True believer Patrick identifies misidentification as one of the biggest problems among those who report Bigfoot sightings—alongside confirmation bias, wishful thinking, and pareidolia—the tendency for people to perceive patterns out of which there are none (such as mistaking a shadow in a dark forest for a Maricoxi—the South American Bigfoot): “These folks do not intend to hoax, but get it wrong and then are jumped on by the community as hoaxers.”

Hunters And… Hoaxers?

While the people Patrick described may have no ill will, hoaxers do exist. Humboldt County makes a return to Bigfoot lore yet again, less than a decade removed from Ray Wallace’s eponymous stunt and a year prior to 1968’s Planet of the Apes, when the world’s most famous Bigfoot footage ever filmed was captured. We now know that what was previously and widely lauded as the best evidence of Bigfoot’s existence, the Patterson-Gimlin footage, is believed by Brian Dunning, among others, to be a hoax—allegedly, in a real-life Breaking Bad scenario, the film proved to be little more than a successful “get rich quick” scheme from a dying conman who sought to leave to his soon-to-be-widowed wife an unexpected windfall, hoping to provide some material comfort in his passing.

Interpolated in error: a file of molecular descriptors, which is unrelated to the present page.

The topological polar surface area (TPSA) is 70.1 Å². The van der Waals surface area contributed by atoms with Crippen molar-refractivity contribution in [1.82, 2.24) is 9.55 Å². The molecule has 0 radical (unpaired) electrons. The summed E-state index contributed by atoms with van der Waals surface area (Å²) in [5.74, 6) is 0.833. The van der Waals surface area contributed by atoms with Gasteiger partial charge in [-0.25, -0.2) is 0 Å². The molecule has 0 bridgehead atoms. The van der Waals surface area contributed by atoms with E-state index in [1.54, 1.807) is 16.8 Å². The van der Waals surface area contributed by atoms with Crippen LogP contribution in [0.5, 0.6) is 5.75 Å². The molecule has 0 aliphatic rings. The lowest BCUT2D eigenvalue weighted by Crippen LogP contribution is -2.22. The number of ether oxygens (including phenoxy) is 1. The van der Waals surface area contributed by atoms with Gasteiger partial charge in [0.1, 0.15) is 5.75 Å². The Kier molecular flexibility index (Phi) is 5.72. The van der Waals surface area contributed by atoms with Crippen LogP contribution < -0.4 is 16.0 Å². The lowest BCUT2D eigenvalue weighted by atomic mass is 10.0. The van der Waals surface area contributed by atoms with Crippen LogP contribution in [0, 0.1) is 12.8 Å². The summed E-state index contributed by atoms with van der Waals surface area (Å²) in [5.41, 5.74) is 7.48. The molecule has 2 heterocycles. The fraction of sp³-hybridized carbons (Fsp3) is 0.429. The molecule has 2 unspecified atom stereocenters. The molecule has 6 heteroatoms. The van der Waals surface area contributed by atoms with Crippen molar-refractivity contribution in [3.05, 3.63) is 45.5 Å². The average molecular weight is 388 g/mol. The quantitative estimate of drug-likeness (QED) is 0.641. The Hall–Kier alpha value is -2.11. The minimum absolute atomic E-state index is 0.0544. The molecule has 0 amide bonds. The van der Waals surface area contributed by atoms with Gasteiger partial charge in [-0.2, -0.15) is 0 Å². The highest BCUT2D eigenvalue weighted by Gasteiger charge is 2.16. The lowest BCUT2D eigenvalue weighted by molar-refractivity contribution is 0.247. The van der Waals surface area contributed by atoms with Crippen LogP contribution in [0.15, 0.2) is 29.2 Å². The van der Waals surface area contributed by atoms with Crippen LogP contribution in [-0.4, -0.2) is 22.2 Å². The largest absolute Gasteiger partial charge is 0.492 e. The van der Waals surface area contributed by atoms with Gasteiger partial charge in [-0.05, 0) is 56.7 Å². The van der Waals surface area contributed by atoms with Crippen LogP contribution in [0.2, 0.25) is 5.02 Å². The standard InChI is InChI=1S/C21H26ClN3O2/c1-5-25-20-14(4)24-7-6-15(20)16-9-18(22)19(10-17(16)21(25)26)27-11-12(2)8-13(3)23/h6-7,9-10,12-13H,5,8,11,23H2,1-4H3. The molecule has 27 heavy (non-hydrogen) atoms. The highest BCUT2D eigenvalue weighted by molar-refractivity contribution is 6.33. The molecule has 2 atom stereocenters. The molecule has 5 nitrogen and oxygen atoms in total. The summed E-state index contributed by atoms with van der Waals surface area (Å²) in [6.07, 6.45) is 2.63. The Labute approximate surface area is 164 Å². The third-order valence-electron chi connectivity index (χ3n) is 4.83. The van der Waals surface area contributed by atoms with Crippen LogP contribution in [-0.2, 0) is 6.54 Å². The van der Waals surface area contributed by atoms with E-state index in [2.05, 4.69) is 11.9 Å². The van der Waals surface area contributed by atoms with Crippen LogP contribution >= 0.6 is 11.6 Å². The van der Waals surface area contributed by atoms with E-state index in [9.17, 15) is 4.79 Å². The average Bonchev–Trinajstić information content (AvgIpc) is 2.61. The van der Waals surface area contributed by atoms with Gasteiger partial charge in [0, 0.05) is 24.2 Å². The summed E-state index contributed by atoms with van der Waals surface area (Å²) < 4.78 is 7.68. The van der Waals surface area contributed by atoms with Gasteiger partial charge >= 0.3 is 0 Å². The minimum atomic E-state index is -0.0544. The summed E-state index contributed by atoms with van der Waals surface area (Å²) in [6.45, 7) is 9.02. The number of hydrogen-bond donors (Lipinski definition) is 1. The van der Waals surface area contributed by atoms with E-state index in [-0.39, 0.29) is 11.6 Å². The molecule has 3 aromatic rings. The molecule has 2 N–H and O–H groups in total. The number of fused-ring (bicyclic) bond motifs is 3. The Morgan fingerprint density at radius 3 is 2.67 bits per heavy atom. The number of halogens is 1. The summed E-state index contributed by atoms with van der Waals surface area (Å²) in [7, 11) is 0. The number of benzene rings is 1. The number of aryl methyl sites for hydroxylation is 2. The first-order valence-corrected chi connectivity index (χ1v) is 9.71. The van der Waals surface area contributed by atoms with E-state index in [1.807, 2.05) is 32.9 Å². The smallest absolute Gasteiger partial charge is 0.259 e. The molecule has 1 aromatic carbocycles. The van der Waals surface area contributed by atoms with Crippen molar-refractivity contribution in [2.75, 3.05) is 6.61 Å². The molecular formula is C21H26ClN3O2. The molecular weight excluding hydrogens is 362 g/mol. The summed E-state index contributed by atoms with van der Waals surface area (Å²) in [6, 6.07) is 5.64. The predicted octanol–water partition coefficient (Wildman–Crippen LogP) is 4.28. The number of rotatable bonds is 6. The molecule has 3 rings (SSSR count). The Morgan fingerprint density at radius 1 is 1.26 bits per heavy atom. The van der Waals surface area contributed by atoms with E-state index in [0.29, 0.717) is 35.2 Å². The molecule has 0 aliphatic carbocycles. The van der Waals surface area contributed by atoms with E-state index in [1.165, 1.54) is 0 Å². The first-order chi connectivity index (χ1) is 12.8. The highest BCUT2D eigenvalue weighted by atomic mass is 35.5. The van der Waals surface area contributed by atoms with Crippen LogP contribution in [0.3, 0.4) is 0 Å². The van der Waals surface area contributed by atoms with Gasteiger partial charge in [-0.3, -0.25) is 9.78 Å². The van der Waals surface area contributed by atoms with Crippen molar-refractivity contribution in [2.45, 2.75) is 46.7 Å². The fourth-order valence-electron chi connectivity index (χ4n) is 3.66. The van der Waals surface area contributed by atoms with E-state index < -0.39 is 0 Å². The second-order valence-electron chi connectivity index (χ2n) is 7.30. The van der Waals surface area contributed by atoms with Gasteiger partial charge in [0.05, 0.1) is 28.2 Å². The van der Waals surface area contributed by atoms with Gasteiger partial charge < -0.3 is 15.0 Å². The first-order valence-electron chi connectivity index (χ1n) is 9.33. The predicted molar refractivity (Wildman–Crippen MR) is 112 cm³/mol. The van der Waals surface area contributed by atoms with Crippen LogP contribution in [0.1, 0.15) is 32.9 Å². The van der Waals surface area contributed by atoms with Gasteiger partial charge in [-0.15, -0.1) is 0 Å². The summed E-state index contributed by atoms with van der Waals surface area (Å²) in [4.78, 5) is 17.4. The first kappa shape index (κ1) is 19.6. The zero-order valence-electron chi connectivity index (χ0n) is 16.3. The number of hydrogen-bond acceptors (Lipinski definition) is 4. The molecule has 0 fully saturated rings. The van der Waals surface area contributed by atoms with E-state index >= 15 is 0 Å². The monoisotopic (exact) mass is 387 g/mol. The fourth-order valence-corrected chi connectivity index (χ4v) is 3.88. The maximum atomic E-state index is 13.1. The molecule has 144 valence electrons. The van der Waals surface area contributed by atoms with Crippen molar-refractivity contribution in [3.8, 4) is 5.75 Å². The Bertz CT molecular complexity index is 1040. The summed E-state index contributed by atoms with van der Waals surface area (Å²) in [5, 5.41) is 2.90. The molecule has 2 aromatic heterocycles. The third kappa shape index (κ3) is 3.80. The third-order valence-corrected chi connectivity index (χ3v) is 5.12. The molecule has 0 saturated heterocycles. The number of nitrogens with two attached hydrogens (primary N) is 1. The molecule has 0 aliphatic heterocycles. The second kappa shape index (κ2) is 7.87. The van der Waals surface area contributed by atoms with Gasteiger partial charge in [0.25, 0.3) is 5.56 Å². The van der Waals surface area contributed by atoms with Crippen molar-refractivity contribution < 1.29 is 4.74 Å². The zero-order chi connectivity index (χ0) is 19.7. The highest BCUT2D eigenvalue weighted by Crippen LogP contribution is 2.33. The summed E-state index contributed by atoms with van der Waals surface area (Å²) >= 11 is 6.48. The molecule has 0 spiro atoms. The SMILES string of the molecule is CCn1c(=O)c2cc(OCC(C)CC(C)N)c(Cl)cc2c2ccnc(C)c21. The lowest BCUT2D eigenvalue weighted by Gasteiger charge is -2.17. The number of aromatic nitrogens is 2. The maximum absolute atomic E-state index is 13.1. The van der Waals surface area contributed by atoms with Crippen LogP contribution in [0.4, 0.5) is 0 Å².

But on the contrary, Squatchers such as Patrick are skeptical in their own right about this declaration: “That’s a huge assumption. Good arguments for the film are that the state of the art costuming in ’67 was the Planet of the Apes. The tech to make such a costume was not invented yet.”

Not all who report encounters possess altruistic intentions. One serial hoaxer received mainstream attention when, in 2008, and again in 2014, he claimed possession of a poached Bigfoot corpse. Both cases were determined to be nothing more than admittedly captivating and lifelike costumes—mere forgeries. One unrelated stunt even culminated in the unfortunate death of the would-be perpetrator.